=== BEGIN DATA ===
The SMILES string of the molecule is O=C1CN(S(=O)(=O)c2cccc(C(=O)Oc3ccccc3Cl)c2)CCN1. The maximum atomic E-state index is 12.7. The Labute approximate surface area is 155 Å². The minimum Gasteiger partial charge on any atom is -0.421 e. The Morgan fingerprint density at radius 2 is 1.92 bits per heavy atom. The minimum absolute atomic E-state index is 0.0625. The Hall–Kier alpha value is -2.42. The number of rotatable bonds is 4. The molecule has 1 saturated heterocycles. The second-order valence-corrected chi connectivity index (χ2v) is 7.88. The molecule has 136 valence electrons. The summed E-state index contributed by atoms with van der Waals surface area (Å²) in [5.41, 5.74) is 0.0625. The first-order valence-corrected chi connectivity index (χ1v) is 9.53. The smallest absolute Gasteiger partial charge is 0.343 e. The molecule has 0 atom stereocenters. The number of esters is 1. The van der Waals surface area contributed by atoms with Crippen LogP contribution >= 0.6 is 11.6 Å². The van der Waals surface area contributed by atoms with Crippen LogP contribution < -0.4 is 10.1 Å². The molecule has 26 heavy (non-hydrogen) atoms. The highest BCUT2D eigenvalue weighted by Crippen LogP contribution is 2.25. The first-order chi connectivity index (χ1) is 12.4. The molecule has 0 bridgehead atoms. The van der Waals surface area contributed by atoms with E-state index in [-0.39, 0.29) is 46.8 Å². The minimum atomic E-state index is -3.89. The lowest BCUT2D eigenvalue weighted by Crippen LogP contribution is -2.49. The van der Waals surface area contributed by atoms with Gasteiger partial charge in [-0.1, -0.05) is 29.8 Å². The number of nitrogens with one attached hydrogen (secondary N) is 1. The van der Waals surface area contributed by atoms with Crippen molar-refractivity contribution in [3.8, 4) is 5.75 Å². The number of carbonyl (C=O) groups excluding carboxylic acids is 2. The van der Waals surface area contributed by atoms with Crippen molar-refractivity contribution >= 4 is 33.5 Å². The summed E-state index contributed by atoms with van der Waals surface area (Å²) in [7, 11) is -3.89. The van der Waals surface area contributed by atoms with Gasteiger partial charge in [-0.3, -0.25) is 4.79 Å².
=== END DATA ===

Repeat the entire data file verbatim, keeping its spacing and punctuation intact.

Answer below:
The SMILES string of the molecule is O=C1CN(S(=O)(=O)c2cccc(C(=O)Oc3ccccc3Cl)c2)CCN1. The maximum atomic E-state index is 12.7. The Labute approximate surface area is 155 Å². The minimum Gasteiger partial charge on any atom is -0.421 e. The Morgan fingerprint density at radius 2 is 1.92 bits per heavy atom. The minimum absolute atomic E-state index is 0.0625. The Hall–Kier alpha value is -2.42. The number of rotatable bonds is 4. The molecule has 1 saturated heterocycles. The second-order valence-corrected chi connectivity index (χ2v) is 7.88. The molecule has 136 valence electrons. The summed E-state index contributed by atoms with van der Waals surface area (Å²) in [5.41, 5.74) is 0.0625. The first-order valence-corrected chi connectivity index (χ1v) is 9.53. The smallest absolute Gasteiger partial charge is 0.343 e. The molecule has 0 atom stereocenters. The number of esters is 1. The van der Waals surface area contributed by atoms with Crippen LogP contribution >= 0.6 is 11.6 Å². The van der Waals surface area contributed by atoms with Crippen LogP contribution < -0.4 is 10.1 Å². The molecule has 26 heavy (non-hydrogen) atoms. The highest BCUT2D eigenvalue weighted by Crippen LogP contribution is 2.25. The first-order chi connectivity index (χ1) is 12.4. The molecule has 0 bridgehead atoms. The van der Waals surface area contributed by atoms with E-state index in [-0.39, 0.29) is 46.8 Å². The minimum atomic E-state index is -3.89. The lowest BCUT2D eigenvalue weighted by Crippen LogP contribution is -2.49. The van der Waals surface area contributed by atoms with Gasteiger partial charge in [-0.1, -0.05) is 29.8 Å². The number of nitrogens with one attached hydrogen (secondary N) is 1. The van der Waals surface area contributed by atoms with Crippen molar-refractivity contribution in [3.8, 4) is 5.75 Å². The number of carbonyl (C=O) groups excluding carboxylic acids is 2. The van der Waals surface area contributed by atoms with Crippen molar-refractivity contribution >= 4 is 33.5 Å². The summed E-state index contributed by atoms with van der Waals surface area (Å²) in [7, 11) is -3.89. The van der Waals surface area contributed by atoms with Gasteiger partial charge in [-0.3, -0.25) is 4.79 Å².